Reduction of riparian arthropod abundance and diversity as a consequence of giant reed (Arundo donax) invasion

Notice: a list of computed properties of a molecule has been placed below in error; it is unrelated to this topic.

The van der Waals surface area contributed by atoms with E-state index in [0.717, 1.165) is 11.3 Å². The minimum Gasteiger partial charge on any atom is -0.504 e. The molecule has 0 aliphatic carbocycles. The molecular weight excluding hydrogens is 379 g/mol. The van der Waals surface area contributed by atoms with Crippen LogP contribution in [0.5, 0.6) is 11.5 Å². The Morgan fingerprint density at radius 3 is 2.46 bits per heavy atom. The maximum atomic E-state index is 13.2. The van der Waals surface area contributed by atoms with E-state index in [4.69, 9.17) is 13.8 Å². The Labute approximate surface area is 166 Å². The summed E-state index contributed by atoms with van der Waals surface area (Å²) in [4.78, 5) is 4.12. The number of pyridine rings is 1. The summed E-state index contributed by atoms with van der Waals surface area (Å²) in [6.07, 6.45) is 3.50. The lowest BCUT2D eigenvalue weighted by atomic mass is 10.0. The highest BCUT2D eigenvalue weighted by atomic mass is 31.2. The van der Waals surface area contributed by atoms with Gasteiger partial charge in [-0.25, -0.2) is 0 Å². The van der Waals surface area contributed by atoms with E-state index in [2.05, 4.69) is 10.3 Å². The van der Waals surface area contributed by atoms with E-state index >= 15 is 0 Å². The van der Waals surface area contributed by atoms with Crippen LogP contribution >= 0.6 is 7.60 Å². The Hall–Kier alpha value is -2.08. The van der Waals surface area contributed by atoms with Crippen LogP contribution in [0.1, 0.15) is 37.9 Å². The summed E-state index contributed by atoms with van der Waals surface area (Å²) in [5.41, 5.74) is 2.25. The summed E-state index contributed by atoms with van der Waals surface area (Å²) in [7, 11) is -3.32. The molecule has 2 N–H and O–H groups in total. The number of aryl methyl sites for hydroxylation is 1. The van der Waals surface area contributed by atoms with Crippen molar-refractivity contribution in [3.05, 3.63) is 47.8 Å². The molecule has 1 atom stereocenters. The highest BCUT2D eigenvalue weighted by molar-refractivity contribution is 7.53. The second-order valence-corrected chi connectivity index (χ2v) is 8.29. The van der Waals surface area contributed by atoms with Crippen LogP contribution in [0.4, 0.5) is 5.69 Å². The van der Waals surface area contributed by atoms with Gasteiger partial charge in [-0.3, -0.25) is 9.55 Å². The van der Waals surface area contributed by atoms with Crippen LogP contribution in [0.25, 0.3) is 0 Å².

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The non-indigenous perennial grass, Arundo donax, is an aggressive invader of riparian areas throughout California and many sub-tropical regions of the world, and is hypothesized to provide poorer quality habitat for native wildlife in riparian systems. We sampled aerial and ground-dwelling insects and other terrestrial arthropods associated with Arundo, native willow vegetation (Salix spp.), and mixtures of the two vegetation types during two seasons to determine how Arundo influences invertebrate composition in a low gradient stream in central California. The total number of organisms, total biomass and taxonomic richness of aerial invertebrates associated with native vegetation was approximately twice that associated with Arundo vegetation, while mixed vegetation supported intermediate arthropod levels. Shannon-Weaver (Weiner) diversity associated with native vegetation stands was also higher than that of Arundo vegetation. Ground-dwelling assemblages did not show differences as great as aerial assemblages which are more critical to foraging avian species. These results indicate that vegetation type is a significant factor reducing the abundance and diversity of invertebrates in this, and presumably in many other riparian ecosystems where this invasive species has become a dominant component. Arundo invasion changes the vegetation structure of riparian zones and in turn, may increasingly jeopardize its habitat value for birds and other wildlife whose diets are largely composed of insects found in native riparian vegetation.
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